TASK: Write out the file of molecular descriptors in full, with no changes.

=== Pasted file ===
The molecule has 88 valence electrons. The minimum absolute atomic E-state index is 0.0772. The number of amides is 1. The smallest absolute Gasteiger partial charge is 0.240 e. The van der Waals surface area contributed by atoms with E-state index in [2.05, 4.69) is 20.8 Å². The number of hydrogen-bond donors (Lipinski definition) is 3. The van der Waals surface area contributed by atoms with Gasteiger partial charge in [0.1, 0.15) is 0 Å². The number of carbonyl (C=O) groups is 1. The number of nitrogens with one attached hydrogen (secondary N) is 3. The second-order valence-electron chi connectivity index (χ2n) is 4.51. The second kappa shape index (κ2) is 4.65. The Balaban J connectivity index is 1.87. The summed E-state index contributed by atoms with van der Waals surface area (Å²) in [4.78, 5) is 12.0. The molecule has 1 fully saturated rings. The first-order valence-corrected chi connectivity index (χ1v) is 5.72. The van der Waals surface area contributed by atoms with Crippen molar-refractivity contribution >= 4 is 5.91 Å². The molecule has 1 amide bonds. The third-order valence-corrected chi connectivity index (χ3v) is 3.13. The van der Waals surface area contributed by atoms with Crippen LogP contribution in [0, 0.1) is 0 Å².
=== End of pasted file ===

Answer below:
The molecule has 88 valence electrons. The minimum absolute atomic E-state index is 0.0772. The number of amides is 1. The smallest absolute Gasteiger partial charge is 0.240 e. The van der Waals surface area contributed by atoms with E-state index in [2.05, 4.69) is 20.8 Å². The number of hydrogen-bond donors (Lipinski definition) is 3. The van der Waals surface area contributed by atoms with Gasteiger partial charge in [0.1, 0.15) is 0 Å². The number of carbonyl (C=O) groups is 1. The number of nitrogens with one attached hydrogen (secondary N) is 3. The second-order valence-electron chi connectivity index (χ2n) is 4.51. The second kappa shape index (κ2) is 4.65. The Balaban J connectivity index is 1.87. The summed E-state index contributed by atoms with van der Waals surface area (Å²) in [4.78, 5) is 12.0. The molecule has 1 fully saturated rings. The first-order valence-corrected chi connectivity index (χ1v) is 5.72. The van der Waals surface area contributed by atoms with Crippen molar-refractivity contribution >= 4 is 5.91 Å². The molecule has 1 amide bonds. The third-order valence-corrected chi connectivity index (χ3v) is 3.13. The van der Waals surface area contributed by atoms with Crippen LogP contribution in [0, 0.1) is 0 Å².